Principal Investigator: Dr Mareike Schomerus (Busara Center for Behavorial Economics)
The purpose of this study is to understand what information-based mechanisms lead to non-compliance with public health measures; how these interact with existing beliefs and anxieties to allow rumours on COVID-19 to gain credence; and what strategies on effective messaging might be able counter a detrimental effect.
The study further seeks to identify how such rumours create further negative social and psychological effects that could point to developing conflictual dynamics.
Concretely, this research will first map how refugees and internally displaced persons access, use and spread information on COVID-19 and what information is transmitted via these channels. These behavioural insights will then be used to help understand how underlying anxieties, beliefs and trust determine whether people judge information as trustworthy.
The study aims to identify how policies or programmes can support mechanisms that debunk damaging rumours and allow people to distinguish verified health information from myths to make better public health choices.
Research on how information on COVID-19 spreads and how it influences people’s actions is urgent—but its utility goes beyond the initial crisis response. Unless we understand how anxieties and beliefs shape who is trusted, we cannot expect to address acute public health concerns or chronic social and political tension.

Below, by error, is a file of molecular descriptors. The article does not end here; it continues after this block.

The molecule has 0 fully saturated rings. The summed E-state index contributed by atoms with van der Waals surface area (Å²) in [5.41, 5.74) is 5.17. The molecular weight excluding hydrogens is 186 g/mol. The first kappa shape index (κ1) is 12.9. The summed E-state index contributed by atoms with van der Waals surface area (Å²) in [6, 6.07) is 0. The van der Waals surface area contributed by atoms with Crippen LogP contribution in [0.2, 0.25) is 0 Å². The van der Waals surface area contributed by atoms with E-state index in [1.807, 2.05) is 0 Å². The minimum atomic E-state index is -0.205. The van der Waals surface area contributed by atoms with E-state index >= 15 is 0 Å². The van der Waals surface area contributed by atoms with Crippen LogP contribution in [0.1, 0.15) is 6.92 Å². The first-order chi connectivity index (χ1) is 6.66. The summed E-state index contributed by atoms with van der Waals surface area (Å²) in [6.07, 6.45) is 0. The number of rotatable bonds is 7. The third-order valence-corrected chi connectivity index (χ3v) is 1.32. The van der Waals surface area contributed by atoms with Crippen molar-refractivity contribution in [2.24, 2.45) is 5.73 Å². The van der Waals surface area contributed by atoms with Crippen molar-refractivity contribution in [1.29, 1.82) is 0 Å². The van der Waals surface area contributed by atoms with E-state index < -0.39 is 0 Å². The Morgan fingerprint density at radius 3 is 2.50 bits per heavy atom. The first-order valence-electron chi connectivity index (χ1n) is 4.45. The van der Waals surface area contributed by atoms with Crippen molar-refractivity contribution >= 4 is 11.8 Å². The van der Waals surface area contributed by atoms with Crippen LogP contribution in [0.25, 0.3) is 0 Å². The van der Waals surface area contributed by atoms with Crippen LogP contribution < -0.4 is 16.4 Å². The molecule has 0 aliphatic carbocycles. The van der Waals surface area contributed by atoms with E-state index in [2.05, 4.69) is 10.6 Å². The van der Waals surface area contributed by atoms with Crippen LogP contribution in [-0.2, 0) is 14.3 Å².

Utilising behavioural insights on how beliefs and anxieties shape uptake of misinformation on COVID-19, the study will develop a strategy on:
Other public outputs will include a series of blogs and a journal article.
This research can help improve the health of refugees and IDPs in Kenya, Somalia and the Democratic Republic of Congo through the promotion and spread of verified health information and by limiting the spread of misinformation. The findings can be used to:
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